Game Development Reference
In-Depth Information
A Little Groundwork
Before we get too far into Flash, it
s important to lay a foundation
for game development, so we understand the terminology that
will be used throughout the rest of the topic. Refer back to this
chapter when you forget what a term means or how it applies in
a particular situation. If you start to feel a little overwhelmed by
all the long words and abstract concepts, don
development (particularly efficient, well-executed development) is
complicated, and there
s nothing wrong in admitting it. Remem-
ber that anyone who has programmed a game has suffered the
same anxieties and doubt. Like anything in life, it will require
practice and real-world experience to become proficient in game
development. So grab a cup of your favorite caffeine-infused
beverage, and let
Common Game Types
There are many different types of games (and some games that
pride themselves on being unable to be easily categorized), but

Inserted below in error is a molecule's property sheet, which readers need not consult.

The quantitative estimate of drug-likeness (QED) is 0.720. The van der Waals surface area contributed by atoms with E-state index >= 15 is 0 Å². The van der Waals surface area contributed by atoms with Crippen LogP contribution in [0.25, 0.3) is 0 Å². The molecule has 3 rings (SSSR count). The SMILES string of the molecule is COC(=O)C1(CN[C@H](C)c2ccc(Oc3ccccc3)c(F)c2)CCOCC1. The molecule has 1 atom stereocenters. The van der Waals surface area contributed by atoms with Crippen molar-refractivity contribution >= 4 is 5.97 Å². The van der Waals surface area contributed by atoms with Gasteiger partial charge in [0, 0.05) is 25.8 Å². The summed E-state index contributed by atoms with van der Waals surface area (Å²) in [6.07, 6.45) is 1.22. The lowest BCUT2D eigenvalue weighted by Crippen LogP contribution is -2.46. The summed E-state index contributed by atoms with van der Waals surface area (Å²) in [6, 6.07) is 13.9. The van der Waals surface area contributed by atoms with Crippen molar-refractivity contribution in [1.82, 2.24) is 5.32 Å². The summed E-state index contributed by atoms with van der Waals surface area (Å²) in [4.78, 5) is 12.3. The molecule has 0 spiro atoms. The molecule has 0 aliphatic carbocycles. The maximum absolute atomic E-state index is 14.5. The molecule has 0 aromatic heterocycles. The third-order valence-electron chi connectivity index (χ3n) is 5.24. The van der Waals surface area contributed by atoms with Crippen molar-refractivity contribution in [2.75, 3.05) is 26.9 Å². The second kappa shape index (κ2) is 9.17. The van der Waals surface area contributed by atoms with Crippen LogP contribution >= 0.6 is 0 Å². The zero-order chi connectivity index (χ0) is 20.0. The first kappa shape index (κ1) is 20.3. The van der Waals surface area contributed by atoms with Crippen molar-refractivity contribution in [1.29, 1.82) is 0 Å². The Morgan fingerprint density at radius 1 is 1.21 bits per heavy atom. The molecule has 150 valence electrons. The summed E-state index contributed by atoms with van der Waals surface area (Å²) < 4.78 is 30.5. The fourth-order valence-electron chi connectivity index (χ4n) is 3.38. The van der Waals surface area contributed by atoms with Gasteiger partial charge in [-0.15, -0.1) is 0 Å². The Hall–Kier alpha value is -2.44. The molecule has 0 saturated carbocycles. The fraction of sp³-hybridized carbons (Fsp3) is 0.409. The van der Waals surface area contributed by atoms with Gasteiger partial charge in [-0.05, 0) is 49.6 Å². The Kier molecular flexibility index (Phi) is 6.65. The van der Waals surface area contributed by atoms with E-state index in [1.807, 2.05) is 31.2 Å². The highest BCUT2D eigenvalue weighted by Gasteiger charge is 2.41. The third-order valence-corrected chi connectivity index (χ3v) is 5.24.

most can be classified into one of the following genres.
Adventure-style games are typically story-driven and have one or
more central characters. These games are perceived the most like
movies (some have been known to have the production budget of
one) and can rely heavily on dialogue, exploration, and logical pro-
blem solving to move the player through the narrative. Adventure
games were especially popular during the late 1980s and early
1990s, with LucasArts and Sierra producing some of the finest
examples of the genre. This game type has had a resurgence of
sorts in Flash due to its art-driven production pipeline and the
typically lower system requirements.
Figure 1.1 Mountain Dew
Capture the Cube Game.
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